@Lakshmismehta That is a great question. Both Biblical wisdom and non-Biblical wisdom literature attempt to answer the question ‘what is the good life’ or ‘how do I make right choices’. They both seek to define what a ‘good life’ is, but the difference is that Biblical wisdom is rooted in a Biblical view of God.

Hebrews 11:6 says - “And without faith it is impossible to please God, because anyone who comes to him must believe that he exists and that he rewards those who earnestly seek him.”

And John 8:42 - "Jesus said to them, “If God were your Father, you would love me, for I have come here from God. I have not come on my own; God sent me.”

Proverbs 9:10 - The fear of the Lord is the beginning of wisdom.

So I would say Biblical wisdom begins with some basic principles from these verses:

1 - God exists (specifically God of the Bible)
2 - God is good to those who honor Him
3 - We should revere and honor God
4 - Jesus is God’s fullest revelation to mankind

So Biblical wisdom is rooted in the God of the Bible and those who have rejected Christ have also rejected God the Father. In addition, Biblical wisdom comes from and results in a pure and peace-loving heart. So much worldly wisdom is about getting what you want - being a successful businessman, becoming rich, finding someone or something to satisfy you. But Biblical wisdom puts God and neighbor first and begins in the heart. Consider this passage from James.

James 3:13-17 - "Who is wise and understanding among you? Let them show it by their good life, by deeds done in the humility that comes from wisdom. 14 But if you harbor bitter envy and selfish ambition in your hearts, do not boast about it or deny the truth. 15 Such “wisdom” does not come down from heaven but is earthly, unspiritual, demonic. 16 For where you have envy and selfish ambition, there you find disorder and every evil practice.

17 But the wisdom that comes from heaven is first of all pure; then peace-loving, considerate, submissive, full of mercy and good fruit, impartial and sincere."

Are those thoughts helpful? Do you have any additional questions?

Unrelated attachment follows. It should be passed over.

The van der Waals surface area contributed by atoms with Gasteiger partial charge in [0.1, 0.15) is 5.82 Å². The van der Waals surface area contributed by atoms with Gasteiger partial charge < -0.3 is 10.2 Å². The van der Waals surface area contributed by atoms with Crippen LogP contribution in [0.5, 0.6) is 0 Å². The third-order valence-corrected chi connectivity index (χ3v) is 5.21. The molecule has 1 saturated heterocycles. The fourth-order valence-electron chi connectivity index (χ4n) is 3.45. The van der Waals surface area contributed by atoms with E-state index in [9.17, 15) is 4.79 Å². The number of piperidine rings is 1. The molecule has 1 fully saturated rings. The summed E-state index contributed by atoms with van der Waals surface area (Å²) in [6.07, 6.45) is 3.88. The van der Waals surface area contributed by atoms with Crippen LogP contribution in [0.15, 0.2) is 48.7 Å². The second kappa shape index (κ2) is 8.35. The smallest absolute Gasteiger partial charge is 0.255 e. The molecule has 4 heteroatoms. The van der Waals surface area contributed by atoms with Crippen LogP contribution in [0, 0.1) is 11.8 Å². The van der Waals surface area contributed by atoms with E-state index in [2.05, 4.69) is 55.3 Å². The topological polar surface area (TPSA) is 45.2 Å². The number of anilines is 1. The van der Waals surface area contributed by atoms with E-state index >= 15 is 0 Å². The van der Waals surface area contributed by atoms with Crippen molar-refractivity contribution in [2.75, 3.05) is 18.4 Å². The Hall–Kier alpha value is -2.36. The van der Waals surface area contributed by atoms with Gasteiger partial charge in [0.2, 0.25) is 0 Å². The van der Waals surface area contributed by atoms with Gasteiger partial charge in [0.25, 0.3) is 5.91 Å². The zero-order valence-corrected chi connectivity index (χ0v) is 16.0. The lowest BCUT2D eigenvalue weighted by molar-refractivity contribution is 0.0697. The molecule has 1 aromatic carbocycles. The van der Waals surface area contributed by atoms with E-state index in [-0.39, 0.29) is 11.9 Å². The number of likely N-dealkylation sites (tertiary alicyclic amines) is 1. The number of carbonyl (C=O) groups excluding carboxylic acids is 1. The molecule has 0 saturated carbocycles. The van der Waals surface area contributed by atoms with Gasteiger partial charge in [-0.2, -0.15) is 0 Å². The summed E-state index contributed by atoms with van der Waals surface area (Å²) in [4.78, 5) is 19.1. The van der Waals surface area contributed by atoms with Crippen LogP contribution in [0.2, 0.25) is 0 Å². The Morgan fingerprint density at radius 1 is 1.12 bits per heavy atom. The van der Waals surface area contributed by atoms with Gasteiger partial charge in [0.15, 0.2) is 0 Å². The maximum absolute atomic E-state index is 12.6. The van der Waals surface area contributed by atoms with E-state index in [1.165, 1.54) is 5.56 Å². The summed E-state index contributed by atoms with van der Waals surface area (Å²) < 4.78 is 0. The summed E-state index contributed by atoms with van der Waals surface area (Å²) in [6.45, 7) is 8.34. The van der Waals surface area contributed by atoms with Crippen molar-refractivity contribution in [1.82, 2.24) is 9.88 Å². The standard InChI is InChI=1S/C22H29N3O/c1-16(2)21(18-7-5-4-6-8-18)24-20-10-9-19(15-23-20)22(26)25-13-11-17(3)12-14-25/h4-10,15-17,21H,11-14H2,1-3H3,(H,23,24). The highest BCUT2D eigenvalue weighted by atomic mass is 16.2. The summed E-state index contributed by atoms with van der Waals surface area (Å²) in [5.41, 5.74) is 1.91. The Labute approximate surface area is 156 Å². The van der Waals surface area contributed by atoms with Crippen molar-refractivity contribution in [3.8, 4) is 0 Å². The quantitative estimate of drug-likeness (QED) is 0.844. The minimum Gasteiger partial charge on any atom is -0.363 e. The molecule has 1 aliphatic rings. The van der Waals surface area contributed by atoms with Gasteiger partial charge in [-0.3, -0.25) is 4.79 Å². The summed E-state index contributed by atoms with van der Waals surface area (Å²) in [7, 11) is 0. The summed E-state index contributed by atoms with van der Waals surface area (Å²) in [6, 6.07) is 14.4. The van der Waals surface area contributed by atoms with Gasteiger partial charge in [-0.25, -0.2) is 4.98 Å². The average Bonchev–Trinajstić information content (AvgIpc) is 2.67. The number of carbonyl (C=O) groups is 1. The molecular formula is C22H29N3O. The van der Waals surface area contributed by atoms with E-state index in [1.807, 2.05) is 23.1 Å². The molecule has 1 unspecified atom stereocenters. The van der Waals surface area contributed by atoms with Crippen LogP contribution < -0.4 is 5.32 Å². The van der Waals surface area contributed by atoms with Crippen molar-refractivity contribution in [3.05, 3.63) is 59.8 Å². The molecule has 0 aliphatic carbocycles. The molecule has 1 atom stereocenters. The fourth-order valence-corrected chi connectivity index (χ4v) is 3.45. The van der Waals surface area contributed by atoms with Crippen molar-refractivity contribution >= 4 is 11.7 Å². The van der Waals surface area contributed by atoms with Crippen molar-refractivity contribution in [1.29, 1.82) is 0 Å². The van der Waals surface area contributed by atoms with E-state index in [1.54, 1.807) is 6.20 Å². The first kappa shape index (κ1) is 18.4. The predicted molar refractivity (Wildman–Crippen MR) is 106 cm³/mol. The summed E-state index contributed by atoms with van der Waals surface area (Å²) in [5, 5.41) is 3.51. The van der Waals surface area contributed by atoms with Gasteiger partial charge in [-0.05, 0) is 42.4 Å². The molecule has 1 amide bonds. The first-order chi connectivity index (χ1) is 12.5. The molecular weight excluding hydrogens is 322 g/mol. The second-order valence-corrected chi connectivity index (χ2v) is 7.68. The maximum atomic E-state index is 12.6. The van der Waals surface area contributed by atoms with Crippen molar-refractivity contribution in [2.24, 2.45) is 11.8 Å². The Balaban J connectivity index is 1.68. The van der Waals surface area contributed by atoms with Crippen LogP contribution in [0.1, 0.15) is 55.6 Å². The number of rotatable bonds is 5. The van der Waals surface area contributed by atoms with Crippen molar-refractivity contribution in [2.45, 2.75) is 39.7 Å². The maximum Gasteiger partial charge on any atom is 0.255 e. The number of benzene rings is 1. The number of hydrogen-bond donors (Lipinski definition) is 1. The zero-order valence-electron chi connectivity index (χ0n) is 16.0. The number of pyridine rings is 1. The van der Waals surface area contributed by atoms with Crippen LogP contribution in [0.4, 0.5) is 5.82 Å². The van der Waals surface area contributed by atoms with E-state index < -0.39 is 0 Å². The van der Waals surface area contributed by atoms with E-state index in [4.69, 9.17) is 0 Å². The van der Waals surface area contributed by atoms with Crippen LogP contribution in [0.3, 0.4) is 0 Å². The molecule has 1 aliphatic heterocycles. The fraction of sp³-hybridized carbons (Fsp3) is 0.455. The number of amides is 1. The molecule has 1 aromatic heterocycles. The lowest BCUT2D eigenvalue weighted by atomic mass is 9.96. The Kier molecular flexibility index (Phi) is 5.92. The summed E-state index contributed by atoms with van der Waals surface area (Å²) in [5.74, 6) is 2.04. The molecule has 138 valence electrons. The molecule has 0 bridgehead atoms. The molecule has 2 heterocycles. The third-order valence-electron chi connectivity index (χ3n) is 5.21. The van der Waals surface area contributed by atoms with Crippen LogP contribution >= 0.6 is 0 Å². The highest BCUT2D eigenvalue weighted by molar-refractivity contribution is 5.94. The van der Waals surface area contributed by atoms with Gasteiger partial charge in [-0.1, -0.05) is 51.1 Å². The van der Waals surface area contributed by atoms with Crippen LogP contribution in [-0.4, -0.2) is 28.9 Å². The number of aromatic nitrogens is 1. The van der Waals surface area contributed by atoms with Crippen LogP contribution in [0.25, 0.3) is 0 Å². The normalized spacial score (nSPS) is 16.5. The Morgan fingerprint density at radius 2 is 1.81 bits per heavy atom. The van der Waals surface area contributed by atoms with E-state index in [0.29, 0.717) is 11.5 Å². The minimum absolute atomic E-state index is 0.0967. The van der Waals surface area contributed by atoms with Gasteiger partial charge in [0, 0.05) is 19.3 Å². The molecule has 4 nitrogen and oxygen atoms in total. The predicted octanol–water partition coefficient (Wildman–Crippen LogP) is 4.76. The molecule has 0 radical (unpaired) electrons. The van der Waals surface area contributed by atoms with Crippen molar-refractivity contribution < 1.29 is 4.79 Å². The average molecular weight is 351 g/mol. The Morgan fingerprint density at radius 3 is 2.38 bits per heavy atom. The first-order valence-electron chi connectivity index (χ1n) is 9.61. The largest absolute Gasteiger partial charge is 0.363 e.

The Wisdom Rooted in the Gospel

When you are reading I Corinthians it is important to understand that Paul is emphasizing that the Gospel is the wisdom rejected by the world. He is not talking about general proverbial wisdom, but about the life, death and resurrection of Christ that the rulers of the world rejected by crucifying Him. The Gospel is the mystery hidden since the foundation of the world.

The wisdom Paul speaks of is the wisdom required to be truly humble - to lay down our lives for other people just like Jesus did because we know death has been defeated and our hope is in eternity; not on earth. The wisdom of the Gospel, like James said, leads to self-sacrifice, love and humility.

1 Corinthians 2:6-8 - “We do, however, speak a message of wisdom among the mature, but not the wisdom of this age or of the rulers of this age, who are coming to nothing. 7 No, we declare God’s wisdom, a mystery that has been hidden and that God destined for our glory before time began. 8 None of the rulers of this age understood it, for if they had, they would not have crucified the Lord of glory.”

(Kathleen) #5

Hi, @ben! That’s a great question, and I’d be curious to know which Proverbs spring to mind that make you ask the question? I agree with @SeanO that Proverbs aren’t necessarily meant to be promises, but I also see that we can find statements in the book that sound awfully like promises.

For example, a quick scan of chapter 1 brings this verse to light: ‘…the complacency of fools will destroy them; but whoever listens to me will live in safety and be at ease, without fear of harm.’ (1:26) I don’t think that guarantees that a Christian will never wrestle with anxiety, depression, restlessness, or fear. I also don’t think it promises physical safety, but there is truth in that proverb. And, instead of claiming a promise like some magic charm (not that you would do that!), I think what God really wants (and what we really need to do) is wrestle with what that truth. More often than not, it’s in the time of wrestling (rather than blessing) that we grow closer to God.

So maybe the Proverbs are meant to make us meditate or turn things over in our mind, to challenge us to grow in knowledge and fear of the Lord…and to gain wisdom, as Sean mentioned. Would that be something you would agree with?

(Lakshmi Mehta) #6

@SeanO, thanks for your reply and it is quite helpful. I appreciate the principles you have shared behind biblical wisdom. What I am gathering is that Biblical wisdom is different from non-biblical wisdom in 1) its ability to transform our hearts toward true humility and toward a life of self-sacrificial love for God and others for a meaningful earthly life and 2) in its ability to give us a hope of eternal life made possible only through faith in Jesus.

Both of these differences are not so much in the ‘description of the attributes /aims of wisdom’ but more in the ‘scope and transformative ability of wisdom’ made possible only through the Spirit of the living God. I am not saying that definitions of biblical and non biblical wisdom are always the same but often are even among non-believers. What should be at issue when discussing differences between biblical and non-biblical wisdom seems not how one defines wisdom but how to get there.